Earlier this year, 7 Stages' first production of Scott Turner Schofield's one-man show Becoming a Man in 127 Easy Steps sold out two performances on Super Bowl Sunday. That impressive statistic begs the question, what kind of man puts on performance art during the Super Bowl, anyway?
Schofield's show provides answers that are at once engaging and incomplete. "Becoming" a man may be more of a journey for Schofield than for most guys, as he happens to be an actor, writer and female-to-male transgender person (not necessarily in that order). Becoming a Man offers a playful, kaleidoscopic evening of Schofield's observations, memories and even some physical acrobatics that correspond to Schofield's balancing act as he transitions from one gender to the other.
Directed by Steve Bailey, Becoming a Man may be the least visually static one-person show I've ever seen. The audience enters the small Back Stage space at 7 Stages to find swaths of white and red fabric dangling in the performance area. We hear Schofield's recorded voice, see projections of embryonic ultrasound footage and realize that all along, Schofield has been hanging in a fetal position, hidden inside the red fabric. He shifts within the material, partially emerges and "swims" in suspension, while meditating on the in utero causes of transgender issues.
Following the striking tableau, Schofield chats up the audience. I've seen him as an actor and once wrote a Creative Loafing cover story about him, and he's clearly his own best character. Becoming a Man plays to his strengths as an ingratiating, disarming personality. He casually encourages plentiful audience participation and talks about "the satisfaction of a well-built fort" as he turns the performance space into the equivalent of a sofa-cushion clubhouse for grown-ups to share stories and secrets.
Schofield's first monologue play, Underground TRANSit, at times relied on literary artifice and extended metaphors based on the likes of the New York subway system. Becoming a Man proves much more fertile with its theatrical artifice and devices, which include distributing toys and other possessions to the audience. Early in the show, Schofield flips a coin and, based on what the audience calls, he removes half of his clothes and describes the possibilities for gender reassignment surgery, marking his skin to indicate where the incisions would go.
The "127 Steps" of the title refers to Schofield's "decoder wheel," with numbers that correspond to words like "man," "woman," "gay," "lesbian" and "body." Schofield claims to have 127 stories to go with each permutation, and the audience calls out the number of the story they want to hear. Each performance means a different lineup, in a different order, although at times it's not clear how the labels match the tales. The combination of "straight" and "woman" leads to Schofield explaining an essential masculine rite of passage: He shotguns a canned drink while the audience chants, "Chug! Chug!" until he punctuates it with a belch.
Autobiographical monologue plays can easily lapse into self-absorption, but Schofield avoids gazing too deeply at his own navel (or any other body part). He's a born raconteur for the MySpace generation. In one of the highlights, he describes going before a Texas judge and requesting to have his name and gender officially changed. Schofield captures the sympathetic but reluctant judge so vividly that it's a shame his stories (at least at the performance I attended) don't feature more "characters" drawn with equivalent sharpness. The play makes a running device of Schofield's answering machine messages, but they're so difficult to hear that their content doesn't really come across.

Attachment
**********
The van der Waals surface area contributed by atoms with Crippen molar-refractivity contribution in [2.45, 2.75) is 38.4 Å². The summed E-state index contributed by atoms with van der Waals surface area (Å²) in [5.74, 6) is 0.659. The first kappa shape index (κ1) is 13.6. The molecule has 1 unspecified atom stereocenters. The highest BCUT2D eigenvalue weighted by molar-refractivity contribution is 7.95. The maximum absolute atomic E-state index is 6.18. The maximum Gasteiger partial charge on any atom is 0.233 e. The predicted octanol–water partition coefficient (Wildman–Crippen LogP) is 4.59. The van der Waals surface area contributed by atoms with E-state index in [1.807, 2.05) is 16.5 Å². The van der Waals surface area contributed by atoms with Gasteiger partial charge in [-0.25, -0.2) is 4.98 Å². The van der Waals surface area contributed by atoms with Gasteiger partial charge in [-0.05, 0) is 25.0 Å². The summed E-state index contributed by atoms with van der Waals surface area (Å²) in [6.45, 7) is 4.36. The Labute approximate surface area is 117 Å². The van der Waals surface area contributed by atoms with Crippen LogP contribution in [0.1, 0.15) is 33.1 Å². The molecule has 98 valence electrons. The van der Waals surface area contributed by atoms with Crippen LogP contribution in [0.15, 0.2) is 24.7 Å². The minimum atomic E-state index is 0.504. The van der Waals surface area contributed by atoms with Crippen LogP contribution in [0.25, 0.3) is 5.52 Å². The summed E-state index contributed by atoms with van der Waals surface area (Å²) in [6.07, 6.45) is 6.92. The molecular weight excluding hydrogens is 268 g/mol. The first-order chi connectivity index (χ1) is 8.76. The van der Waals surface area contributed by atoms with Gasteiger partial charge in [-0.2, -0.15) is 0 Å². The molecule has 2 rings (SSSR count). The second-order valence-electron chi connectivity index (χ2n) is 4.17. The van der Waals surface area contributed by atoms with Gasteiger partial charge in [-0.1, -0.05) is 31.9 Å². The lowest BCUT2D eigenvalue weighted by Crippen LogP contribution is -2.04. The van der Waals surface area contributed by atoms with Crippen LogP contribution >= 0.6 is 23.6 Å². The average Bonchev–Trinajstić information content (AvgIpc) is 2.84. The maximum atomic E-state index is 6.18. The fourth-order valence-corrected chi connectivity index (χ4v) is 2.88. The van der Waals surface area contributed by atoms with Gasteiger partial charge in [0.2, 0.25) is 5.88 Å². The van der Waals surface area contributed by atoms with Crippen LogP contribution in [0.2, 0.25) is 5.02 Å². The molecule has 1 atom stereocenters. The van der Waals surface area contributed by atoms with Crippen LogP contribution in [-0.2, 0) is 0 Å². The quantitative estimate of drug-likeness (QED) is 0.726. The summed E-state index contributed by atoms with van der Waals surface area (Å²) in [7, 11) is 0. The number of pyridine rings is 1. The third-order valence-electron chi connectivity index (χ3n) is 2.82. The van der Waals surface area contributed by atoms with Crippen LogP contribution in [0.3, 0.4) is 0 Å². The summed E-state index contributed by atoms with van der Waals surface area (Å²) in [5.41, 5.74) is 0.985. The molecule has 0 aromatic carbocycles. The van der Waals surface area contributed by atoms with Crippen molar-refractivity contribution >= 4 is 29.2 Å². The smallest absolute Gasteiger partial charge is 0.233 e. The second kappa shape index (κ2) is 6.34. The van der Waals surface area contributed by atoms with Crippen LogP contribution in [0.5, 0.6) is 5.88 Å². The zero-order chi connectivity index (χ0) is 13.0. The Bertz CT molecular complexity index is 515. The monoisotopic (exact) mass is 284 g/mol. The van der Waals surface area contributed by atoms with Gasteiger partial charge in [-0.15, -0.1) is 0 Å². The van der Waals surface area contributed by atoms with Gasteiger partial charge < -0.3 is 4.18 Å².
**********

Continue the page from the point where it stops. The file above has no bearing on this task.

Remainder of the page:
In one story, Schofield addresses the idea that his example makes the female-to-male transition "look easy" and reflects on his youthful suicide attempts. He reclines on his back, mentions the painful aspects of "waiting for change" and sustains the moment in silence with an impressive sense of dramatic timing.
As a former Emory women's studies major, Schofield takes feminism and gender issues seriously, but also with a refreshing, ironic sense of humor. At one point some pretentious verse about sexuality rolls onto the screen, but we're instead captivated by Schofield's puckish, karaoke-style rendition of "Son of a Preacher Man." He also clues the audience in to such details as the "tranny bladder:" All transgender people apparently have the superpower of being able to hold it until they can find a private or otherwise safe bathroom.
Outside the restrooms at 7 Stages, I saw a couple of signs informing visitors that Schofield's audience may include people who don't fit everyone's idea of normal gender, concluding with the request to "Please allow everyone to relieve themselves peacefully." The message indicates how complicated 21st-century gender relations can be, even at a bohemian safe house like Little Five Points' 7 Stages. Becoming a Man in 127 Easy Steps unfolds like an ideal work for people grappling with trans issues, from the inside or the outside. Of course, the phobic, bigoted or confused audiences who'd learn the most from the show are the least likely to see it.
Shapeless by design, Becoming a Man may include more gimmicks than it really needs, although Schofield seems to have the logistic complications down pat. The show feels like a work in progress, but not as an artistic limitation. Instead, it indicates the extent to which Schofield has wrestled with and continues to work out complex matters of identity. Being a male is dictated by biology, but becoming a man can be an ongoing process, no matter what you've got in your undies.